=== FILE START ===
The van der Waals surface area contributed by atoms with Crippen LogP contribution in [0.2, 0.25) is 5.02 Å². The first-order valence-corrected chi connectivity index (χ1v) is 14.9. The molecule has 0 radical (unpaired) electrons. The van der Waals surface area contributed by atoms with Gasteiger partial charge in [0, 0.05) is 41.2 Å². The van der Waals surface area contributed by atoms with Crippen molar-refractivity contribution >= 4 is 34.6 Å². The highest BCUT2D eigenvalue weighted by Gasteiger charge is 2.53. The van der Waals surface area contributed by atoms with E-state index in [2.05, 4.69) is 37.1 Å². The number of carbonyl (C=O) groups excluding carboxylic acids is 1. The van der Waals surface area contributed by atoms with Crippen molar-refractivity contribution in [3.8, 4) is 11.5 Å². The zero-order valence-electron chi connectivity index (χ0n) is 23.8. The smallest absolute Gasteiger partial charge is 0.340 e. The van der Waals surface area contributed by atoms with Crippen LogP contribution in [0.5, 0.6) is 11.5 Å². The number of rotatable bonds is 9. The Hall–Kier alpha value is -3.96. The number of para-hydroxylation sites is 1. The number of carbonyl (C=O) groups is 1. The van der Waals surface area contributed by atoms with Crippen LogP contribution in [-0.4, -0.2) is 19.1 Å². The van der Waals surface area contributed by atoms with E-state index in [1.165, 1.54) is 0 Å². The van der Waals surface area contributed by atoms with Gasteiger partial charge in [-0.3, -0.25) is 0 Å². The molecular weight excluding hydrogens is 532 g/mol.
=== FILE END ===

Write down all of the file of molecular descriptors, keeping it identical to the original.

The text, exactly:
The van der Waals surface area contributed by atoms with Crippen LogP contribution in [0.2, 0.25) is 5.02 Å². The first-order valence-corrected chi connectivity index (χ1v) is 14.9. The molecule has 0 radical (unpaired) electrons. The van der Waals surface area contributed by atoms with Gasteiger partial charge in [0, 0.05) is 41.2 Å². The van der Waals surface area contributed by atoms with Crippen molar-refractivity contribution >= 4 is 34.6 Å². The highest BCUT2D eigenvalue weighted by Gasteiger charge is 2.53. The van der Waals surface area contributed by atoms with E-state index in [2.05, 4.69) is 37.1 Å². The number of carbonyl (C=O) groups excluding carboxylic acids is 1. The van der Waals surface area contributed by atoms with Crippen molar-refractivity contribution in [3.8, 4) is 11.5 Å². The zero-order valence-electron chi connectivity index (χ0n) is 23.8. The smallest absolute Gasteiger partial charge is 0.340 e. The van der Waals surface area contributed by atoms with Crippen LogP contribution in [0.5, 0.6) is 11.5 Å². The number of rotatable bonds is 9. The Hall–Kier alpha value is -3.96. The number of para-hydroxylation sites is 1. The number of carbonyl (C=O) groups is 1. The van der Waals surface area contributed by atoms with Crippen LogP contribution in [-0.4, -0.2) is 19.1 Å². The van der Waals surface area contributed by atoms with E-state index in [1.165, 1.54) is 0 Å². The van der Waals surface area contributed by atoms with Gasteiger partial charge in [-0.3, -0.25) is 0 Å². The molecular weight excluding hydrogens is 532 g/mol.